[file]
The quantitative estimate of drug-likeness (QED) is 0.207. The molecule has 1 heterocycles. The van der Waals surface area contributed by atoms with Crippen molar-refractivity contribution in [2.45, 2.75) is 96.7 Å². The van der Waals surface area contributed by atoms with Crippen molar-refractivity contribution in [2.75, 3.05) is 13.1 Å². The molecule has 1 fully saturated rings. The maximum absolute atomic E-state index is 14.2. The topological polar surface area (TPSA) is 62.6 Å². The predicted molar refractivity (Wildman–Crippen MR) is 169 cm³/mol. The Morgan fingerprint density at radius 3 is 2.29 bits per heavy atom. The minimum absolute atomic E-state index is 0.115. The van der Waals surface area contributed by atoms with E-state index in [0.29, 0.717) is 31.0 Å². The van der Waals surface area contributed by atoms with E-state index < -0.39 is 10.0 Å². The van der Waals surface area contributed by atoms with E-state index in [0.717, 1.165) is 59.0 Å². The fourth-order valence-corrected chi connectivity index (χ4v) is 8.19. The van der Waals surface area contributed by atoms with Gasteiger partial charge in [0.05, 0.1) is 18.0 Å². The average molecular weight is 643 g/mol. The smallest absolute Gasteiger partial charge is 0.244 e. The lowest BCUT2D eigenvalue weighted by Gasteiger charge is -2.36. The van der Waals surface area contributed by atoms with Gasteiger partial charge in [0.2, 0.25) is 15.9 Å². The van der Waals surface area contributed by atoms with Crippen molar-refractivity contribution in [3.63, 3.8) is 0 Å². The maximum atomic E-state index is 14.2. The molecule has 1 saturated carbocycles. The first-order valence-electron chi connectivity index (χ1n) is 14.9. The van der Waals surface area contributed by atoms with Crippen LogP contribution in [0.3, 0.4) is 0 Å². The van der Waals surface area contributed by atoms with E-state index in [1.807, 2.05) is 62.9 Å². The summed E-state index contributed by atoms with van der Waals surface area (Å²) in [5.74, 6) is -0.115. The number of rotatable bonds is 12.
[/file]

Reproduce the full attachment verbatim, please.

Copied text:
The quantitative estimate of drug-likeness (QED) is 0.207. The molecule has 1 heterocycles. The van der Waals surface area contributed by atoms with Crippen molar-refractivity contribution in [2.45, 2.75) is 96.7 Å². The van der Waals surface area contributed by atoms with Crippen molar-refractivity contribution in [2.75, 3.05) is 13.1 Å². The molecule has 1 fully saturated rings. The maximum absolute atomic E-state index is 14.2. The topological polar surface area (TPSA) is 62.6 Å². The predicted molar refractivity (Wildman–Crippen MR) is 169 cm³/mol. The Morgan fingerprint density at radius 3 is 2.29 bits per heavy atom. The minimum absolute atomic E-state index is 0.115. The van der Waals surface area contributed by atoms with E-state index in [0.29, 0.717) is 31.0 Å². The van der Waals surface area contributed by atoms with E-state index < -0.39 is 10.0 Å². The van der Waals surface area contributed by atoms with E-state index in [0.717, 1.165) is 59.0 Å². The fourth-order valence-corrected chi connectivity index (χ4v) is 8.19. The van der Waals surface area contributed by atoms with Gasteiger partial charge in [0.05, 0.1) is 18.0 Å². The average molecular weight is 643 g/mol. The smallest absolute Gasteiger partial charge is 0.244 e. The lowest BCUT2D eigenvalue weighted by Gasteiger charge is -2.36. The van der Waals surface area contributed by atoms with Gasteiger partial charge in [0.2, 0.25) is 15.9 Å². The van der Waals surface area contributed by atoms with Crippen molar-refractivity contribution in [3.63, 3.8) is 0 Å². The maximum atomic E-state index is 14.2. The molecule has 1 saturated carbocycles. The first-order valence-electron chi connectivity index (χ1n) is 14.9. The van der Waals surface area contributed by atoms with Crippen LogP contribution in [0.3, 0.4) is 0 Å². The van der Waals surface area contributed by atoms with E-state index in [1.807, 2.05) is 62.9 Å². The summed E-state index contributed by atoms with van der Waals surface area (Å²) in [5.74, 6) is -0.115. The number of rotatable bonds is 12.